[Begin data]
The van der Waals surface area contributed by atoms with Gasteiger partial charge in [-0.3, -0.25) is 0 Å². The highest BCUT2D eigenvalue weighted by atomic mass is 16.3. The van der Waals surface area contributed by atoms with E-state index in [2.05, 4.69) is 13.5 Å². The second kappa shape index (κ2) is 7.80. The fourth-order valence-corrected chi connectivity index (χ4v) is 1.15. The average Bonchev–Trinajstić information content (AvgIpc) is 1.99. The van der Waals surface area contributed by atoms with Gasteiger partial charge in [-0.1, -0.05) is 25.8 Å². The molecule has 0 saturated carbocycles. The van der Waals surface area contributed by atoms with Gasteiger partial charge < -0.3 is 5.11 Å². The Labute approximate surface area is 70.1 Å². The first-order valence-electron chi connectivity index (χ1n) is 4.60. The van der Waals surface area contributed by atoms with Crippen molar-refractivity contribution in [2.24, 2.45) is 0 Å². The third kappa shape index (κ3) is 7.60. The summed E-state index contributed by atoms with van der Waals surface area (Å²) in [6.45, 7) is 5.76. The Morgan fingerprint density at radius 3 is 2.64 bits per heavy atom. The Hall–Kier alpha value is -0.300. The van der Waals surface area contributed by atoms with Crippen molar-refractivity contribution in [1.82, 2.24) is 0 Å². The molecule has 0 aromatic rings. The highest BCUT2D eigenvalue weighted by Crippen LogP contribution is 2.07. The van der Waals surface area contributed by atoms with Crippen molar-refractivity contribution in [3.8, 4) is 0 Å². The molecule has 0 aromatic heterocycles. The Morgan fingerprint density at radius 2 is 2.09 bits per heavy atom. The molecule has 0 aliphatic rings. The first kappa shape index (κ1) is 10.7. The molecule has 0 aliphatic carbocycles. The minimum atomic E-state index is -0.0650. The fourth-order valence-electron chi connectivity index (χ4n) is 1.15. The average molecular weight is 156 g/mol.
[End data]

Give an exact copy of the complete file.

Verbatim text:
The van der Waals surface area contributed by atoms with Gasteiger partial charge in [-0.3, -0.25) is 0 Å². The highest BCUT2D eigenvalue weighted by atomic mass is 16.3. The van der Waals surface area contributed by atoms with E-state index in [2.05, 4.69) is 13.5 Å². The second kappa shape index (κ2) is 7.80. The fourth-order valence-corrected chi connectivity index (χ4v) is 1.15. The average Bonchev–Trinajstić information content (AvgIpc) is 1.99. The van der Waals surface area contributed by atoms with Gasteiger partial charge in [-0.1, -0.05) is 25.8 Å². The molecule has 0 saturated carbocycles. The van der Waals surface area contributed by atoms with Gasteiger partial charge < -0.3 is 5.11 Å². The Labute approximate surface area is 70.1 Å². The first-order valence-electron chi connectivity index (χ1n) is 4.60. The van der Waals surface area contributed by atoms with Crippen molar-refractivity contribution in [2.24, 2.45) is 0 Å². The third kappa shape index (κ3) is 7.60. The summed E-state index contributed by atoms with van der Waals surface area (Å²) in [6.45, 7) is 5.76. The Morgan fingerprint density at radius 3 is 2.64 bits per heavy atom. The Hall–Kier alpha value is -0.300. The van der Waals surface area contributed by atoms with Crippen molar-refractivity contribution in [1.82, 2.24) is 0 Å². The molecule has 0 aromatic rings. The highest BCUT2D eigenvalue weighted by Crippen LogP contribution is 2.07. The van der Waals surface area contributed by atoms with Crippen molar-refractivity contribution in [3.8, 4) is 0 Å². The molecule has 0 aromatic heterocycles. The Morgan fingerprint density at radius 2 is 2.09 bits per heavy atom. The molecule has 0 aliphatic rings. The first kappa shape index (κ1) is 10.7. The molecule has 0 aliphatic carbocycles. The minimum atomic E-state index is -0.0650. The fourth-order valence-electron chi connectivity index (χ4n) is 1.15. The average molecular weight is 156 g/mol.